Inflatable Incubator for Premature Babies Wins Dyson’s ?35k Prize


According to the World Health Organisation, 75% of deaths resulting from premature birth could be avoided if inexpensive treatments were more readily available across the globe.

In developing countries, childbirth can be high-risk, particularly if the baby is born prematurely. Access to equipment such as incubators is limited due to their high purchase and running costs.

James Roberts, a recent Loughborough University graduate has attempted to solve this problem by designing a low-cost, portable and inflatable incubator for use mainly in the developing world.

Roberts’ design, The MOM incubator, is very portable, can operate without mains power and provides the same performance of a ?45,000 incubation system at a cost of approximately ?320. “I just thought, there has to be a better way of doing this” said Roberts.

The project won this year’s James Dyson Award, which means Roberts will receive ?35,000 to develop the idea further.

Whilst researching incubators, Roberts found that they hadn’t changed much over the years. Todays modern systems come with a lot of advanced functionality, but at their core, they?ve always been boxes with heat blown into them. That’s effectively what the MOM Incubator is also, but it has a few clever innovations that make it both cheaper and more portable than other incubators.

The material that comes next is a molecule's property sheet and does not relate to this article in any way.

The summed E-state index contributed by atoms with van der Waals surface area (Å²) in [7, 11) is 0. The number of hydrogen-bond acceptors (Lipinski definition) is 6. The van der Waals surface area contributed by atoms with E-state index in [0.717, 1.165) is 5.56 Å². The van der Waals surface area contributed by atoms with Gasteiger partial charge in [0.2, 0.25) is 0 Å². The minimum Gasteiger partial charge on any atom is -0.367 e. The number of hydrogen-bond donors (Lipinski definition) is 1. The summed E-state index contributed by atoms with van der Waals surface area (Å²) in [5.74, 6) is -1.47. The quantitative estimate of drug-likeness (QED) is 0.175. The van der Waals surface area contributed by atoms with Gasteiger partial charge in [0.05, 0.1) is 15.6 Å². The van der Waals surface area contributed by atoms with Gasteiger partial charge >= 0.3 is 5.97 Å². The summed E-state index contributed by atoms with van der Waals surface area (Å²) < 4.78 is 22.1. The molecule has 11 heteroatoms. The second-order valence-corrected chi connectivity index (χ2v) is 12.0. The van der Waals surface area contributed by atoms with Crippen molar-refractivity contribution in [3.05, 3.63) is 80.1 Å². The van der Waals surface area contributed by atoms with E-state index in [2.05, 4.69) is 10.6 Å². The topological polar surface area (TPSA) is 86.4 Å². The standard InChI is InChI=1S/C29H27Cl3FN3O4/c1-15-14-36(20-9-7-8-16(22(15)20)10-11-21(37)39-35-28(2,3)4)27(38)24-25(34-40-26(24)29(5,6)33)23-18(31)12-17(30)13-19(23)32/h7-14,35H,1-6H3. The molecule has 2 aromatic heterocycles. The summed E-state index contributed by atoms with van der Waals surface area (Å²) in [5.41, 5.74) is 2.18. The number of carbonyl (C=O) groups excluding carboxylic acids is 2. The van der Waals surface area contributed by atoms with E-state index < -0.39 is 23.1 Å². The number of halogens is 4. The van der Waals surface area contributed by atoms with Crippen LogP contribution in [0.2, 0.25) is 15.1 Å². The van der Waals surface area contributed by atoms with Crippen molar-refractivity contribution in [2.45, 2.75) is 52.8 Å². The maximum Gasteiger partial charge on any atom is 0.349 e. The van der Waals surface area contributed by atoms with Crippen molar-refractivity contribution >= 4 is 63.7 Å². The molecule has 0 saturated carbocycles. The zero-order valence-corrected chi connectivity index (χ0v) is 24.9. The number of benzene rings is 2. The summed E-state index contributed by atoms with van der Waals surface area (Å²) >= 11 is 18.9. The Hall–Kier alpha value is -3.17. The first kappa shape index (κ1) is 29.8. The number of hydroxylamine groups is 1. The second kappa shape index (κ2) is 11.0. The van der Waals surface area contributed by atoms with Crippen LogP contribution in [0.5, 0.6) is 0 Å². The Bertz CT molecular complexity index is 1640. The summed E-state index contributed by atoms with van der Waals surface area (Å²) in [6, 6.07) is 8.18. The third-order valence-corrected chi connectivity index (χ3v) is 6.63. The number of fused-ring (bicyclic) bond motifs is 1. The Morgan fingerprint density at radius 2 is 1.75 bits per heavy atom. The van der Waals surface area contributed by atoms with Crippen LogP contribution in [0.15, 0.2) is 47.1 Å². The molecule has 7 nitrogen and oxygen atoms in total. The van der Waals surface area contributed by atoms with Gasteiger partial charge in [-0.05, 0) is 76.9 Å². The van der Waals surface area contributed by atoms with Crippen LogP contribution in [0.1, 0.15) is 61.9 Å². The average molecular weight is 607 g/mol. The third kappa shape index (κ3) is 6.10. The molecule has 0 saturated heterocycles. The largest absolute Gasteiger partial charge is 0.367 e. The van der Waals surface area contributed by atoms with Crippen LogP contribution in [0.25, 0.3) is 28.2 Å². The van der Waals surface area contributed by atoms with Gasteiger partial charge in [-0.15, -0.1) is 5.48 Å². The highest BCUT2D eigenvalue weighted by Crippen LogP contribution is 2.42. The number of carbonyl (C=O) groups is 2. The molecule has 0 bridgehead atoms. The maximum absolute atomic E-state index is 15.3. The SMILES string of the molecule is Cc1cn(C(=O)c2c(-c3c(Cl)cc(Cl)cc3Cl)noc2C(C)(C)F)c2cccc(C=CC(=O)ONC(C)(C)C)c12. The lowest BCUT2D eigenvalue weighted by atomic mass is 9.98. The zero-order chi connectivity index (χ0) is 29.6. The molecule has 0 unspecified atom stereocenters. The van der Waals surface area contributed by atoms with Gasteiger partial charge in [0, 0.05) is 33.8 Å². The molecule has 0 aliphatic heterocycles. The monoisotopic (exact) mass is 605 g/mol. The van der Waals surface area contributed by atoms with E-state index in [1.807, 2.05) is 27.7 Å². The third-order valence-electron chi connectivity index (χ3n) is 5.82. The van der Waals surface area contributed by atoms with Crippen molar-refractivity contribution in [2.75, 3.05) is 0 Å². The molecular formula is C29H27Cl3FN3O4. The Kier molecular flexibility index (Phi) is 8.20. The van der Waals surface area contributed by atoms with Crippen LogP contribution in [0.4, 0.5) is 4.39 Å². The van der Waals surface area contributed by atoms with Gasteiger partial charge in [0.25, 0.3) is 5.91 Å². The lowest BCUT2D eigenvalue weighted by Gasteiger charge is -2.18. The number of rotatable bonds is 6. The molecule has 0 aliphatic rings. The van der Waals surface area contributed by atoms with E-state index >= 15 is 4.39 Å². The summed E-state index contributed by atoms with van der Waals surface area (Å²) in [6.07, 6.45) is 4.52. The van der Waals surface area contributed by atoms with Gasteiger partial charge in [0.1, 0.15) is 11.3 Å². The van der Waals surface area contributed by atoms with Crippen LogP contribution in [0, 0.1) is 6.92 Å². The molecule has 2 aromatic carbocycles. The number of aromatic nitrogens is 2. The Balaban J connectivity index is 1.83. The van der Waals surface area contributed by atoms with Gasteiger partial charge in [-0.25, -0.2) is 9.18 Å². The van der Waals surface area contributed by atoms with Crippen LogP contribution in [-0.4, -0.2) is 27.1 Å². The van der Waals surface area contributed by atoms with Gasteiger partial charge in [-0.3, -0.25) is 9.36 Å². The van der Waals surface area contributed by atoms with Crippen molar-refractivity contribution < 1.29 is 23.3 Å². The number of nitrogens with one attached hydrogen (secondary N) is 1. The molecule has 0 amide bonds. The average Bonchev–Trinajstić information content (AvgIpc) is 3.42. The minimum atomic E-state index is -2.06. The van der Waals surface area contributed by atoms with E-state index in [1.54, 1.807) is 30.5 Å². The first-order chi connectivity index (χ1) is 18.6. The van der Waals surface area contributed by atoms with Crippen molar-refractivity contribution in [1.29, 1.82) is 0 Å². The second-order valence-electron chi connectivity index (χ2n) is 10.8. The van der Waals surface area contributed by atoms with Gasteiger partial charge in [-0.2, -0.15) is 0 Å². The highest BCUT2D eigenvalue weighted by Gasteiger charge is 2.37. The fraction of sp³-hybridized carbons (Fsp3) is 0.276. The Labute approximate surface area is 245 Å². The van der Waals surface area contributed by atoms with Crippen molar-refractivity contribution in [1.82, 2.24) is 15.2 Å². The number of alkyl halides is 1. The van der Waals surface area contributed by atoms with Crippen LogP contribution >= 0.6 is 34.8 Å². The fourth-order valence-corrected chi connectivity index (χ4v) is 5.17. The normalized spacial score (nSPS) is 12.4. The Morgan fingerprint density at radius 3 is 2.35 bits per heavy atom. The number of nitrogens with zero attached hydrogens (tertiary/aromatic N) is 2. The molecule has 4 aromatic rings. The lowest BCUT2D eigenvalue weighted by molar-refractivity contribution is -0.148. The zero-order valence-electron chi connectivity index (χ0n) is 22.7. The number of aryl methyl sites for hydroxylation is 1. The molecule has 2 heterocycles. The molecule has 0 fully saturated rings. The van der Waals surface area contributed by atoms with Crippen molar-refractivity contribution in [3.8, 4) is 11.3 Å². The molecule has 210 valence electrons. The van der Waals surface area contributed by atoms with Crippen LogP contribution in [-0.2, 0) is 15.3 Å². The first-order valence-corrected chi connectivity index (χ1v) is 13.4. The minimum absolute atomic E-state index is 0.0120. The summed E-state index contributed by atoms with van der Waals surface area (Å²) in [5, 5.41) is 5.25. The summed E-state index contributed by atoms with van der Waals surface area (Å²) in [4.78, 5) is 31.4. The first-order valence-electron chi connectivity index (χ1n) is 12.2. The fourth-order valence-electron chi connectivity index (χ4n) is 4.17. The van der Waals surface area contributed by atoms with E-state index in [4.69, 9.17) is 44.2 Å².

Roberts? prototype is manually inflatable and so can be shipped flat packed. When fully inflated, it reaches a size of about one metre long. In-between uses, it can be deflated to save space. It uses ceramic heaters to keep babies warm. Roberts? prototype uses an Arduino sensor to control temperature. He says the inflatable walls act like double-glazing on a building, keeping the temperature warm and more stable than it would be otherwise.


Famous inventor Dyson said of James Roberts invention “James’ invention shows the impact design engineering can have on people’s lives. The Western world takes incubators for granted, we don’t think about how their inefficient design makes them unusable in developing countries and disaster zones. By bravely challenging convention, James has created something that could save thousands of lives”